Thursday, February 6, 2014

One Down, A Lifetime To Go

I haven’t been open with you lately, withholding exciting news: two weeks ago today I finished my novel. Despite the lack of announcement, I was wildly excited. So excited that I didn’t say anything, unlike most people who are eager to scream these things to the world. I usually feel that way too—but this achievement feels different.

For those who want to know, in exactly 44 days I wrote 160,000 words (think Two Towers length). Half of those days were in November, the other half in January. I wrote like the devil. My goal was 2000 words per day; it was hard to meet that first week. But while I maintained that as my daily goal throughout the weeks, I was averaging about 5000 words per day by the end; about 10 single-spaced pages. One day I wrote 9500 words in six hours.

I’m immensely proud of myself. I’ve found what I’m capable of. I’ve increased what I’m capable of. Moreover, I’ve found a pace and system that works for me. I didn’t realize it was a system that other authors used until I did some reading about Veronica Roth, 25-year-old author of the newly famous, extremely engaging Divergent series, who does a similar thing. The strategy goes like this:

Step 1: Write as much as you can, no editing. Many burgeoning authors start out their day editing the previous day’s words, but most of my role model-authors prefer the word-vomit method.

Step 2: Take a break. Read some good books. Get back in touch with life.

Step 3: Read through and write a list of all the major changes that need to happen. Like, “The climax is wrong.” Things like that.

Step 4: Save the first draft separately and then copy-and-paste your words into a fresh document labeled ‘Draft 2.’ This will help you with cutting the stuff you’re attached to, and you have the old stuff as a back-up if something goes wrong.

Step 5: Edit. Get other people to help.

Step 6: Write query letters and summaries. Send to lots and lots of agents; it takes an average of 52 rejections to get an acceptance, and that’s on average. Cross your fingers and wait for a positive response.

Right now, I have completed Steps 1 and 3 and am in the midst of Step 2: relaxation. So I’m reading through things like Lord of the Rings, Harry Potter, and Divergent at break-neck speed and trying to figure out what else I do when I’m not writing. It’s hard to remember; my characters are floating in my head, bumping out memories of what I used to do before I had them.

I love my story. I have a lot of ideas for how to make it better. I have lots of ideas for the next book. I am dying to jump into book two, write the darn thing, and then to go back and edit the first one. (Editing always works best after you’ve had some time away. You come back with a fresh perspective. That’s why editing comes after the relaxation.)

But I can’t. I’m Supposed To Be On Vacation.

This is why I’ve been having a hard time these last few weeks: I’m proud, I’m excited—and I want to keep going. I haven’t lost any momentum.

How is it that in forty-four days my life turned from part-time writer/editor, part-time housewife to full-time writer? Forty-four days is all it took for my habits to be rewritten. I used to do chores on a regular basis. Make myself ‘real food’ for lunch. And…do other stuff. I don’t actually remember what I used to do. This is my life now. This is my habit. Breaking the daily writing habit these last two weeks—doing zero writing except here on my blog—has been as hard as starting a regular exercise routine was. Habits are hard to break.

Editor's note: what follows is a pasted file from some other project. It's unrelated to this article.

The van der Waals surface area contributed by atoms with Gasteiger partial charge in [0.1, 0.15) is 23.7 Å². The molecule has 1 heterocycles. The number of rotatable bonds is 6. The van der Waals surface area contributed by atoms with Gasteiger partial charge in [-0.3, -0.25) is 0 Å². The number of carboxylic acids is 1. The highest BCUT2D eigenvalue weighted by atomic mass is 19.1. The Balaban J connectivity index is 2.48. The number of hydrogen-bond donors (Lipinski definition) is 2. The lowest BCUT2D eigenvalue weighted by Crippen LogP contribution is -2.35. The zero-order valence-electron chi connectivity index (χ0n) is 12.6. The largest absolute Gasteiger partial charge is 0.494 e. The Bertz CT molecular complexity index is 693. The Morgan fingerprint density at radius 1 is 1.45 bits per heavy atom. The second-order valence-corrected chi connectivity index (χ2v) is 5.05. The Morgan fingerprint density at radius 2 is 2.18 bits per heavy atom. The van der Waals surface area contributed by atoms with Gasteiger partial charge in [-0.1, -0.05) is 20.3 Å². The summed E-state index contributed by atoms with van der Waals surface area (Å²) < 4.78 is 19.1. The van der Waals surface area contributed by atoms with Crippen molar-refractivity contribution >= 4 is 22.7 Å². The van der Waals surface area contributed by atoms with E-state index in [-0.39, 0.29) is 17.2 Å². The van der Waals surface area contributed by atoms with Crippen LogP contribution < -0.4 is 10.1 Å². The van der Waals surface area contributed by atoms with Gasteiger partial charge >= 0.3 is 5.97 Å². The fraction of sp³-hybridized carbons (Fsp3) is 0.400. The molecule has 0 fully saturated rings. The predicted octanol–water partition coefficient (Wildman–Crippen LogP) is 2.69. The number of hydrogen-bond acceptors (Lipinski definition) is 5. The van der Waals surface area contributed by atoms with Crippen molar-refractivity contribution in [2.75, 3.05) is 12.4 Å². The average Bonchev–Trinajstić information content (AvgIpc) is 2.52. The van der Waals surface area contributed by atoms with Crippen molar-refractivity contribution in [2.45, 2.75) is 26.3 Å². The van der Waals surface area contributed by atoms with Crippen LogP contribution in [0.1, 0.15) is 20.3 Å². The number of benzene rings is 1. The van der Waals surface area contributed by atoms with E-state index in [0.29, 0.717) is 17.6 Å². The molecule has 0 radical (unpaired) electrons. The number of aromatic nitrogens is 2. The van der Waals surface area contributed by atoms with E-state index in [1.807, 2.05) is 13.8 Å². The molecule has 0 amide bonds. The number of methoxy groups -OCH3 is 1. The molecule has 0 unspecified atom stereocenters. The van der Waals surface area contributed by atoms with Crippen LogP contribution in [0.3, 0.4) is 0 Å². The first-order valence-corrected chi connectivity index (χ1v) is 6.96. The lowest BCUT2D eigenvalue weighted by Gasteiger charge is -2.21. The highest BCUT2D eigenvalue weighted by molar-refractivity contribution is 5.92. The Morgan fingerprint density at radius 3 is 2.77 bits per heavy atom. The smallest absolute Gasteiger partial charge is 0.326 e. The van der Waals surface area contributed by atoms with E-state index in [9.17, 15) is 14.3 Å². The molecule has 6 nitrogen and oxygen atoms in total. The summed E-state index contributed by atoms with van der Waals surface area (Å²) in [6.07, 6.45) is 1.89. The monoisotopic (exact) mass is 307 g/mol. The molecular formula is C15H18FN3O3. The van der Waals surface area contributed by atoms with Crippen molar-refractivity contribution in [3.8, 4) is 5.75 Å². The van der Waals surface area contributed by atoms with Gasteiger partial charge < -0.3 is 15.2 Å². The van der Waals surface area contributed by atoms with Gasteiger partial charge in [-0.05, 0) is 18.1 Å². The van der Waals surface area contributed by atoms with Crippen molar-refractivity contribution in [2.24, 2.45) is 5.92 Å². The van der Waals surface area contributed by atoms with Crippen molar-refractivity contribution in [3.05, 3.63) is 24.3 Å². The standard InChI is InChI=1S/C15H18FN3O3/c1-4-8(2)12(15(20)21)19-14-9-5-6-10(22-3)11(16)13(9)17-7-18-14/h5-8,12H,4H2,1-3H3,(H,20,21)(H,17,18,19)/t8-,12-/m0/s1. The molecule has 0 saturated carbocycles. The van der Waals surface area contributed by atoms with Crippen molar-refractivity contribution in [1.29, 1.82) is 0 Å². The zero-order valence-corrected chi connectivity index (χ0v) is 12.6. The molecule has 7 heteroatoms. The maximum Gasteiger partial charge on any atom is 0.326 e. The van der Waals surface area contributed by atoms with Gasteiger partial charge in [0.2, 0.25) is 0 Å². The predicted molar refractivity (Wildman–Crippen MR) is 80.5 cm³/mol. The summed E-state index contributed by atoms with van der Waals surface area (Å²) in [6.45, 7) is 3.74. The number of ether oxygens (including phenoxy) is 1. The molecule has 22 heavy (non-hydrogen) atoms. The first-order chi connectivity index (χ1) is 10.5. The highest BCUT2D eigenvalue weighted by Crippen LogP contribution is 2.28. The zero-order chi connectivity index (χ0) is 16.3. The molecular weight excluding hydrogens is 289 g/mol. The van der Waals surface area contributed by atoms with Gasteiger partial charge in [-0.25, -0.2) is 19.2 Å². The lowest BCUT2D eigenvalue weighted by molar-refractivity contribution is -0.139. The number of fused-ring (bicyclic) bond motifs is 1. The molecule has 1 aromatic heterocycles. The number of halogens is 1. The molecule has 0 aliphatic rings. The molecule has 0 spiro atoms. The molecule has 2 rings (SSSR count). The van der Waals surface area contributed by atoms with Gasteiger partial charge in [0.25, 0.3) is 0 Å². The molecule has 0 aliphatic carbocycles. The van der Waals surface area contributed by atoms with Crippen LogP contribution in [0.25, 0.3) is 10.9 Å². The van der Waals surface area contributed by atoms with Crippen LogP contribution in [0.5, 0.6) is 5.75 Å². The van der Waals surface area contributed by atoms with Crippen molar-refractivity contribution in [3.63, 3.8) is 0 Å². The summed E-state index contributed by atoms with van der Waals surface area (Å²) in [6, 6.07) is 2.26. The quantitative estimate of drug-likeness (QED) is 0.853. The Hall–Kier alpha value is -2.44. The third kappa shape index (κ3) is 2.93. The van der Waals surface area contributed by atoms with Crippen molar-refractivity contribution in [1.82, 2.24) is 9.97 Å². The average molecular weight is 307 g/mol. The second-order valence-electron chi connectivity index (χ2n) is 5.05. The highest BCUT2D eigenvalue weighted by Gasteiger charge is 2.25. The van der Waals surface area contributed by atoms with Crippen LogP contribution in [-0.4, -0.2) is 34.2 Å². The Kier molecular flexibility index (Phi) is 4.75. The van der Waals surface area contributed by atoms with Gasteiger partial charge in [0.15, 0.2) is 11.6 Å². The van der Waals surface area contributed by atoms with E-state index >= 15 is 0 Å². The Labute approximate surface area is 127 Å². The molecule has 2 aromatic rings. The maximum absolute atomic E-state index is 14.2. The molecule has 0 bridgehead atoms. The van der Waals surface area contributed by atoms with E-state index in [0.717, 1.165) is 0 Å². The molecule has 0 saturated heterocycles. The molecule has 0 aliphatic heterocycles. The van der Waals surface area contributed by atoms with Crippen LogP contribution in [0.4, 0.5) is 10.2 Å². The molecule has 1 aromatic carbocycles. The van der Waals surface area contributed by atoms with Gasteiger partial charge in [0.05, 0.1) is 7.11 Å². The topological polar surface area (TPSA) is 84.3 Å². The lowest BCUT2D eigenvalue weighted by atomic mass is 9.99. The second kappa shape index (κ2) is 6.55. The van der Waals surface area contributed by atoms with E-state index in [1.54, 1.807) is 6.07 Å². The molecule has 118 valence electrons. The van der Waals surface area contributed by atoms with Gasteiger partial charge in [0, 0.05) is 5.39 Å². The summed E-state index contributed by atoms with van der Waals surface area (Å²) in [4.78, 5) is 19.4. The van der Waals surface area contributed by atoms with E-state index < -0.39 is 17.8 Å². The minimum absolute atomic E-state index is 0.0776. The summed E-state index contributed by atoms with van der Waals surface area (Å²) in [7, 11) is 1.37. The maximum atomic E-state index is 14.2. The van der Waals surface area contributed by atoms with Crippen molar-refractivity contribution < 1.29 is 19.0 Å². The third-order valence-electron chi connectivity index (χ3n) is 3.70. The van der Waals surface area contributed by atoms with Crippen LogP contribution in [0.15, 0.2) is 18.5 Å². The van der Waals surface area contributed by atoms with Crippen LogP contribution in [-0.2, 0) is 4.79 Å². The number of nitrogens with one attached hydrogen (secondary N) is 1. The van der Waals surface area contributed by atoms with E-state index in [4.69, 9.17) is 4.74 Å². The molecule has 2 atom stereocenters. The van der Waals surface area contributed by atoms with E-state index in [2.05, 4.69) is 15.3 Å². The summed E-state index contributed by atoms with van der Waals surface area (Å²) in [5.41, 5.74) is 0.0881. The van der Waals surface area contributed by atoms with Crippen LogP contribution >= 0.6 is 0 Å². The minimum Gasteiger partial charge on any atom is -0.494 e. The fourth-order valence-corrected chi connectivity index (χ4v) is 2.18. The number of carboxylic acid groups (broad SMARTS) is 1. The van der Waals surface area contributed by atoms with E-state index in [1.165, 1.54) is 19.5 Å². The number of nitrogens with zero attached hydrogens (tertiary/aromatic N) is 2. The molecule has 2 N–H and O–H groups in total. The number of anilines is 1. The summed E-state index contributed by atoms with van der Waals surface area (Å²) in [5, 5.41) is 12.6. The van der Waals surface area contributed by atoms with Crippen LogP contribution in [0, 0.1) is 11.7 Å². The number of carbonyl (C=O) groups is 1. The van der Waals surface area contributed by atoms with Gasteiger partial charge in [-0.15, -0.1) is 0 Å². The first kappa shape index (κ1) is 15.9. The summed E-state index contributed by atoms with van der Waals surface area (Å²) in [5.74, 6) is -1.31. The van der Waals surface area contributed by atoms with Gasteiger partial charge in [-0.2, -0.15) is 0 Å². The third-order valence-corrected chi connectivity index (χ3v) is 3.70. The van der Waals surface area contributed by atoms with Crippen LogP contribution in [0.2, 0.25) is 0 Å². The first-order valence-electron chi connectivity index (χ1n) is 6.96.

So this vacation is driving me crazy. I spent the first week wandering around aimlessly, playing Sudoku, and cleaning our hideously dirty kitchen (an hour’s worth of dishes, folks). This second week I started my reading; I’ve already read 4 and a half books out of the 9 on my list.

And, I couldn’t help myself, but I’ve also been resorting to other art forms since I’m ‘not allowed’ to write. I’ve been composing songs on piano every day. I’ve been sketching characters and scenes from my novel. I’ve been drawing out plot maps of the next books. (They really are maps, not bullet points or anything like that, so I don’t count this as writing.)

Can you sense my restlessness? My desire?

It’s a beautiful relief to be done writing my book (my mom said it sounded like pregnancy and just wanting it OUT) and wonderful to have time to read again, but I’d rather be writing another book more than anything else in the world. Nothing else makes me feel so…purposeful. Fulfilled—and not just that, but like I am fulfilling something bigger than me, too.

It’s not because writing is easy for me. It is easy in the sense that I found no difficulty in starting a daily writing habit. I love to write. That’s the easy part: the desire. But storytelling is still grueling work. There’s lots of thinking and reworking and mapping and talking aloud to my hubs and our parrot. It’s a grind, but it’s a grind that I love.

That’s what life is supposed to be: hard but well worth it. Humans were made for questions and doubts and wrestling and toil. We were made for work. Sometimes, it’s hard to remember that we are made for resting, too.

I’d rather have trouble enjoying rest than trouble enjoying my work. I’m okay with having this problem. In the meantime, allow me to get back to my tortured vacation where my fingers ache for my keyboard and the familiar feel of my desk.

Word count: 990.